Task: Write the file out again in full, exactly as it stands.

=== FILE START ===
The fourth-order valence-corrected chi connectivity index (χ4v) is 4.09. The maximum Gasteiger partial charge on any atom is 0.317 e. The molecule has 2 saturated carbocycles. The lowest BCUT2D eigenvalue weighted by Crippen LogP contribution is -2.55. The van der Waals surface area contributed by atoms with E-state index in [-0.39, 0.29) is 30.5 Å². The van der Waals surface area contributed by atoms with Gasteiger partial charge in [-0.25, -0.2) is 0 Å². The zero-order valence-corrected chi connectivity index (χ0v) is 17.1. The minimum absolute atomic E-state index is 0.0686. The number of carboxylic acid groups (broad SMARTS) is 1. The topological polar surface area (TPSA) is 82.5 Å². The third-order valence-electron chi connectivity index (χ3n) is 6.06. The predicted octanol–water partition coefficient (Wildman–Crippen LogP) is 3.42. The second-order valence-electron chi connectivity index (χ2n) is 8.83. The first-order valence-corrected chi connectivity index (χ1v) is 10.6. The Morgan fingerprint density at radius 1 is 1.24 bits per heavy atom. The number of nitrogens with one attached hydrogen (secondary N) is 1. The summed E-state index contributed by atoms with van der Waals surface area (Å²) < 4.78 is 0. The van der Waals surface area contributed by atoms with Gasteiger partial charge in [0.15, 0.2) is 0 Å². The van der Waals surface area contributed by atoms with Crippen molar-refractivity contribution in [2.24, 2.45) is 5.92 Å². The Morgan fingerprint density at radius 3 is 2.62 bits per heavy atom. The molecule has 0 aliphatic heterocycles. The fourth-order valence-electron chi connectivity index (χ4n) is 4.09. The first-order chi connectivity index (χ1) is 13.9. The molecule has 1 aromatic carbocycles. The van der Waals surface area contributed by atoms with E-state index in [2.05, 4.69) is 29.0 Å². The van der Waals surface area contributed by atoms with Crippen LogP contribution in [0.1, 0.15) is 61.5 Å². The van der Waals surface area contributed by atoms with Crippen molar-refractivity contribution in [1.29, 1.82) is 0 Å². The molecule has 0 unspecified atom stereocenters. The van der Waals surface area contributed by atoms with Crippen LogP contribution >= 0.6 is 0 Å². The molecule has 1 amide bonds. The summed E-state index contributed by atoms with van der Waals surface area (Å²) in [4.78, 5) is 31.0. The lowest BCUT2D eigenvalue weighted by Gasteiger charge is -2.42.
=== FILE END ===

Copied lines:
The fourth-order valence-corrected chi connectivity index (χ4v) is 4.09. The maximum Gasteiger partial charge on any atom is 0.317 e. The molecule has 2 saturated carbocycles. The lowest BCUT2D eigenvalue weighted by Crippen LogP contribution is -2.55. The van der Waals surface area contributed by atoms with E-state index in [-0.39, 0.29) is 30.5 Å². The van der Waals surface area contributed by atoms with Gasteiger partial charge in [-0.25, -0.2) is 0 Å². The zero-order valence-corrected chi connectivity index (χ0v) is 17.1. The minimum absolute atomic E-state index is 0.0686. The number of carboxylic acid groups (broad SMARTS) is 1. The topological polar surface area (TPSA) is 82.5 Å². The third-order valence-electron chi connectivity index (χ3n) is 6.06. The predicted octanol–water partition coefficient (Wildman–Crippen LogP) is 3.42. The second-order valence-electron chi connectivity index (χ2n) is 8.83. The first-order valence-corrected chi connectivity index (χ1v) is 10.6. The Morgan fingerprint density at radius 1 is 1.24 bits per heavy atom. The number of nitrogens with one attached hydrogen (secondary N) is 1. The summed E-state index contributed by atoms with van der Waals surface area (Å²) < 4.78 is 0. The van der Waals surface area contributed by atoms with Gasteiger partial charge in [0.15, 0.2) is 0 Å². The van der Waals surface area contributed by atoms with Crippen molar-refractivity contribution in [2.24, 2.45) is 5.92 Å². The Morgan fingerprint density at radius 3 is 2.62 bits per heavy atom. The molecule has 0 aliphatic heterocycles. The fourth-order valence-electron chi connectivity index (χ4n) is 4.09. The first-order chi connectivity index (χ1) is 13.9. The molecule has 1 aromatic carbocycles. The van der Waals surface area contributed by atoms with E-state index in [2.05, 4.69) is 29.0 Å². The van der Waals surface area contributed by atoms with Crippen LogP contribution in [0.1, 0.15) is 61.5 Å². The van der Waals surface area contributed by atoms with Crippen molar-refractivity contribution in [1.29, 1.82) is 0 Å². The molecule has 0 unspecified atom stereocenters. The van der Waals surface area contributed by atoms with Crippen LogP contribution >= 0.6 is 0 Å². The molecule has 1 amide bonds. The summed E-state index contributed by atoms with van der Waals surface area (Å²) in [4.78, 5) is 31.0. The lowest BCUT2D eigenvalue weighted by Gasteiger charge is -2.42.